Coral Gables photographer George Alexander is out of town. His attorney says he's probably on one of his regular photography expeditions to other continents. But the lights are definitely on at Alexander's studio on Alhambra Circle, and not the kind of lights that appeal to the leaders of this sedate, decorum-obsessed city. Above the entrance to Alexander's two-story studio, an electric sign displays in bright red letters a long, endlessly repeating speech directed at Gables Mayor Raul Valdes-Fauli. A sample of its offerings: "MAYOR RAUL, YOUR CORRUPT AND ABUSIVE POWER IS TAKING THE CITY INTO A CIVIL RIGHTS CASE.... RAUL, YOUR [sic] ACTING LIKE YOUR BROTHER 'FIDEL'...."
This is just the latest in a series of eye-catching signs Alexander has displayed during the past two years. And it is undoubtedly the most noticeable of several tactics he has employed in an attempt to thwart completion of a thirteen-story building next door to his studio, east of Le Jeune Road. Alexander has filed lawsuits, written letters, and distributed pamphlets. Valdes-Fauli was so concerned about Alexander's sharp verbiage that he got a restraining order against the photographer last year. Meanwhile, the city has fined Alexander more than $200,000 because he never obtained a sign permit from the city.
Alexander first complained to authorities about the neighboring office building and parking garage in mid-1996. He said a crane had damaged the front of his studio, and he insisted the building's foundation encroached on his property. Worst of all, Alexander claimed, rainwater poured down the side of the garage onto his studio and was causing substantial damage. When city and county building inspectors found no code violations, Alexander insisted they had only cursorily examined the buildings. He became convinced that corrupt public officials were kowtowing to his rich neighbors.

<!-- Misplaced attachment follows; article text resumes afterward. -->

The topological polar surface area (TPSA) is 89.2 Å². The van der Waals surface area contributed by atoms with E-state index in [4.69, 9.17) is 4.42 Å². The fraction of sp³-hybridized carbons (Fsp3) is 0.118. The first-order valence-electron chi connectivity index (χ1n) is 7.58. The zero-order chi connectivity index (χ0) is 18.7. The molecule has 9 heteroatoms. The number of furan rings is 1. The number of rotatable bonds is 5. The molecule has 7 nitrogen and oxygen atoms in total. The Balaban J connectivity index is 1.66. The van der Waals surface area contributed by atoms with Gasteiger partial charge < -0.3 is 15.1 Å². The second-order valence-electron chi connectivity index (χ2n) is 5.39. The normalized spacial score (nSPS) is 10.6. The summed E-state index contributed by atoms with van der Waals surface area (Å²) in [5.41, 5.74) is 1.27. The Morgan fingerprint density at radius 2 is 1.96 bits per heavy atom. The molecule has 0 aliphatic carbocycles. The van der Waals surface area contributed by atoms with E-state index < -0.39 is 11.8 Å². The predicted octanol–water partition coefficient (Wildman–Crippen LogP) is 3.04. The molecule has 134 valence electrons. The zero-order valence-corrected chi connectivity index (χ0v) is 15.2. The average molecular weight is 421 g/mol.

In 1996 Alexander sued Coral Gables and building owners Emanuel Edelstein, Joseph Kracauer, and Two Twenty Alhambra, L.C. The suit, filed in Dade County Circuit Court, alleges that inspectors overlooked problems, asks the court to force his neighbors' compliance with city rules, and requests compensation. The lawsuit is still pending. "He's not asking for money," says Alexander's attorney, Manuel Arthur Mesa. "To him it's the principle. All he wants is for the city to enforce its own codes and to treat him like everybody else."
Around the same time Alexander took legal action, he began a letter-writing and sign-posting campaign. During the February 1997 city elections, he put a placard calling Valdes-Fauli "corrupt" on his studio roof. When he started receiving citations, he took it down.
Also during city elections in 1997, Alexander hired a man to drive a truck around town displaying big signs in English and Spanish exhorting citizens not to vote for the "corrupt" mayor, who was running unopposed for reelection. "JUSTICE OVERLOOKED -- At Whose Expense?" read one of the signs. Vigilant Coral Gables police officers ticketed the driver. Then last month the city commission voted unanimously to outlaw "portable" signs. City Attorney Elizabeth Hernandez admits Alexander's election advisories -- as well as some garish street advertising -- inspired the commission's action.
The electric sign now outside Alexander's studio isn't covered by that ordinance. In fact, to legalize it, Alexander likely needs to merely apply for a city permit. But since he hasn't obtained the go-ahead, the photographer is accumulating fines to the tune of $500 per day, for a grand total of $200,000. In June a Coral Gables code enforcement supervisor notified the photographer that the city intended to place a lien on the property for failure to pay. In October the code enforcement board will be able to vote on foreclosure, says Hernandez. "It would be very easy for him to come in and get the permits," she sighs.